In his time on the Supreme Court bench, Justice John Paul Stevens played an critically important role in re-defining the Supreme Court’s view of the President’s wartime powers. I am no great fan of this, obviously; but setting aside his success in overturning important precedents, his work was rather fascinating in the context of his biography.
As others have explained, Justice Stevens’s decision in Rasul v. Bush, brought his career full circle. In granting Guantanamo detainees a statutory right to file habeas petitions in federal court, Justice Stevens overturned an old Supreme Court precedent, Ahrens v. Clark. More specifically, Stevens’s opinion adopted a dissent that his old boss, Judge Wiley Rutledge, had submitted in that decision — a dissent written by none other than Rutledge’s clerk, young John Paul Stevens.
For similar literary reasons, it’s almost (almost!) a pity that Stevens is no longer on the Court to hear cases regarding the U.S. military’s targeted killing of al Qaeda terrorists (including an American member of al Qaeda, Anwar al Awlaki). In this debate, much has been made of a America’s history in targeting and killing foreign military leaders — in particular, “Operation Vengance,” which killed Japan’s Admiral Isoroku Yamamoto, an architect of the Pearl Harbor attacks. (For some of that discussion, see here, here, and here.)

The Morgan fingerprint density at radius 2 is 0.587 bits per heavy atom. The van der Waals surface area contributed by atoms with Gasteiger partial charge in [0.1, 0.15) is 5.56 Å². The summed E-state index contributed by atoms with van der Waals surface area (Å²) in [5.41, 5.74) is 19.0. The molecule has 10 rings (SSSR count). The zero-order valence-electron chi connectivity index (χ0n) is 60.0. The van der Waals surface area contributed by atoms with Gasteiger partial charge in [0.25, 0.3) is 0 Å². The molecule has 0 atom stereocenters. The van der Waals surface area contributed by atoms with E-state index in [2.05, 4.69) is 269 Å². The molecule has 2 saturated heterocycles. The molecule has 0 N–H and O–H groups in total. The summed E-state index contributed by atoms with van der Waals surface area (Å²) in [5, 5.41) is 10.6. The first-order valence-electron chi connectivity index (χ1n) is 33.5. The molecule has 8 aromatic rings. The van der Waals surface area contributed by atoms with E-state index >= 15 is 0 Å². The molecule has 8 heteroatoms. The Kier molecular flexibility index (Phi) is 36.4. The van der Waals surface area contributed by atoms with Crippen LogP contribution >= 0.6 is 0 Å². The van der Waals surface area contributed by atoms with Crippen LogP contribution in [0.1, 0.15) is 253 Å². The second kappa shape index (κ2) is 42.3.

Here’s the catch: America’s successful takedown of Yamamoto was based in part on the intelligence work of a young Naval officer … John Paul Stevens. Stevens’s has mentioned this elsewhere, but he also refers to this episode — ruefully — in his new book, Five Chiefs.
And his new book is not the first occasion for him to criticize America’s killing of Yamamoto. In a 2007 article, Jeffrey Rosen reported Stevens’s qualms with targeted killings:
Stevens told me he was troubled by the fact that Yamamoto, a highly intelligent officer who had lived in the United States and become friends with American officers, was shot down with so little apparent deliberation or humanitarian consideration. The experience, he said, raised questions in his mind about the fairness of the death penalty. “I was on the desk, on watch, when I got word that they had shot down Yamamoto in the Solomon Islands, and I remember thinking: This is a particular individual they went out to intercept,” he said. “There is a very different notion when you’re thinking about killing an individual, as opposed to killing a soldier in the line of fire.”
Stevens went on to say that this experience ultimately intensified his opposition to the death penalty. It’s no stretch to assume that it would have led him to urge his Supreme Court colleagues to push back against the President’s military program.
All the more reason for relief that he retired when he did. Still, an amusing coincidence of history.